Wednesday, February 19, 2014

Canada won the game, Gudlevskis won the hearts!

When Shea Weber finally delivered Canadians from their seventh circle of hockey hell on Wednesday, the gasp of relief no doubt was hear roaring across the polar ice caps through the mountain ranges and over the Bolshoy ice rink.

Canada, with Weber's goal (all be it with a few extra minutes of short breathing exercises to come before the game's end) finally solved the Gudlevskis conundrum.

A 57 shot exhibition of Canadian might, that for all but two goals was turned aside by Kristers Gudlevskis, in one of the most amazing of goal tending performances seen in a long time.

The Latvians, played like a team with nothing to lose, not content with just being the team happy to be there, they played Canada hard. With flying body checks, shot blocks, clogging zones and mucking the puck.  And yet even with all of that, the Canadians still exercised most of the control of the game, except where it counts the most, on the scoreboard for close to 52 minutes.

Patrick Sharpe put the first puck behind the Latvian goaltender at 13 minutes of the first period, a marker that many no doubt believed was about to herald the long anticipated avalanche of goals that would move Canada comfortably on to the Semi-Finals.

A reward for the near misses, goal post deflections and frustrations of the previous twelve minutes.

As things turned out, it would be a short lived bit of confidence.

The Latvians clearly astute students of coach Ted Nolan's ways, refused to buckle, taking advantage of a Canadian line change to sneak into the Canadian zone. Lauris Darzins bringing the game back to a 1-1 tie at fifteen minutes of the first, a score that would hold through the remainder of the first and all of the second.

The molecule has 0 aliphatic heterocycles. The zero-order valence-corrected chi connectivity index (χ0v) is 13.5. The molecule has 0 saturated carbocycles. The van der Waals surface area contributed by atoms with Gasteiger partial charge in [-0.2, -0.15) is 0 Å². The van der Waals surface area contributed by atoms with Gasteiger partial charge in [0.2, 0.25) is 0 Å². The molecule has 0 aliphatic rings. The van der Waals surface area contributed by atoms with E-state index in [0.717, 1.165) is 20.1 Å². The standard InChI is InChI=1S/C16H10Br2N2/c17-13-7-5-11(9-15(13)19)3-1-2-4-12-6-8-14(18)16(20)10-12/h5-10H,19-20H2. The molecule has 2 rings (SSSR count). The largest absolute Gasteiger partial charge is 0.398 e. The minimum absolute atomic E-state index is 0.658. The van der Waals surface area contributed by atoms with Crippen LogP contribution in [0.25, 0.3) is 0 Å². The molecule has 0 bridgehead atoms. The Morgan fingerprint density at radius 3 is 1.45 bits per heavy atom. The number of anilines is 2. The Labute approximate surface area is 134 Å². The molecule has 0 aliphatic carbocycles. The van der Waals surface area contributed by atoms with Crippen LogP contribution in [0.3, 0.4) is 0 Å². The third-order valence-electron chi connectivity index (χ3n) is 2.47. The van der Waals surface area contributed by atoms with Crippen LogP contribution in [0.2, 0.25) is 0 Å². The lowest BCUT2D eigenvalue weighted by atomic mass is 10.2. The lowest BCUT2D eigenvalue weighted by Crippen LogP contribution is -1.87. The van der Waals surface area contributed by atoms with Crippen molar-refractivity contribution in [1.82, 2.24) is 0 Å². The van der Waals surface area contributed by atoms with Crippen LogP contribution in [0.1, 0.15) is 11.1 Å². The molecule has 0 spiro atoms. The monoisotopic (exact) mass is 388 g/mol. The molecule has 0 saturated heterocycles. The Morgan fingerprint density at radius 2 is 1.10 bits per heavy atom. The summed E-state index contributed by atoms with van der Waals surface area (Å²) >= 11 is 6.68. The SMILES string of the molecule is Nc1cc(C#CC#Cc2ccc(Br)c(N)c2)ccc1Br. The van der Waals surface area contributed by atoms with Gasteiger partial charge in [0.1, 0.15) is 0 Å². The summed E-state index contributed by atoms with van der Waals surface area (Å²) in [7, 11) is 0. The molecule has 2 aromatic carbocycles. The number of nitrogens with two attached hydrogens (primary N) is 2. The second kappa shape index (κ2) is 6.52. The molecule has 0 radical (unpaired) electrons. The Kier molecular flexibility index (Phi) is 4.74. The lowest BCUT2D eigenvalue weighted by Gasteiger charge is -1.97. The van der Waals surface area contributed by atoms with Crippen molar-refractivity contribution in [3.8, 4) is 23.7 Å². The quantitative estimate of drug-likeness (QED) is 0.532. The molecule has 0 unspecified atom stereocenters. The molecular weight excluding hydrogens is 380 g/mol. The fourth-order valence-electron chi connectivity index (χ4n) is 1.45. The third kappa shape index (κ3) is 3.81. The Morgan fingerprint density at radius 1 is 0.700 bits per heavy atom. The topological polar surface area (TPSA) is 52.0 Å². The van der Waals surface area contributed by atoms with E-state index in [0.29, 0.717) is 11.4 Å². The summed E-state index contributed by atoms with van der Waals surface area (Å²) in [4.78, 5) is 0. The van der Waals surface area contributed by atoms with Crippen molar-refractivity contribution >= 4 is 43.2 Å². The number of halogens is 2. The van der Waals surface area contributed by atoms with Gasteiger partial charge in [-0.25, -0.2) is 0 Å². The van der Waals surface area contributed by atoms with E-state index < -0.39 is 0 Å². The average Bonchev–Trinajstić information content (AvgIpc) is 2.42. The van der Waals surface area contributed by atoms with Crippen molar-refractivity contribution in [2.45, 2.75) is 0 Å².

Making for a situation that left Canadian Goaltender Carey Price required to remain in focus, despite a lack of action in his end of the rink. Yet when called upon, Price held up his end of the Canadian pact, keeping the Latvians from scoring a second goal, a job for which Canadian cardiologists will no doubt nominate him for a heart care prevention award.

The real health hazard however could be found in the Latvian end of the rink, where exhaustion was a very real possibility.

Wave after wave of Canadian line combinations, crossing the Latvian blue line, only to be stymied by Gudlevskis, a Tampa Bay prospect who for the moment spends his North American time with the Syracuse Crunch of the AHL.

His performance became one of the twin story lines of the day in Sochi, a remarkable performance from a relative unkonwn player.   The other story line, the loss of the home side Russian team, a squad that by the end of the day looked as shell shocked as Gudleskis must have felt.  Except at the end of his day the Latvian would be celebrated, the hosts for these Olympics more the subject of puzzlement than anything else.

Gudlevskis's performance once again left Canadian fans shaking their heads in frustration at the state of marksmanship from Canada's forwards. And while the lack of scoring for Canada is of some concern for the fans back home, there's really not much more that Mike Babcock's team could have done. They had chance after chance, running into the worst possible scenario a coach ever has to face, a hot goaltender, who builds his confidence with each wave turned away.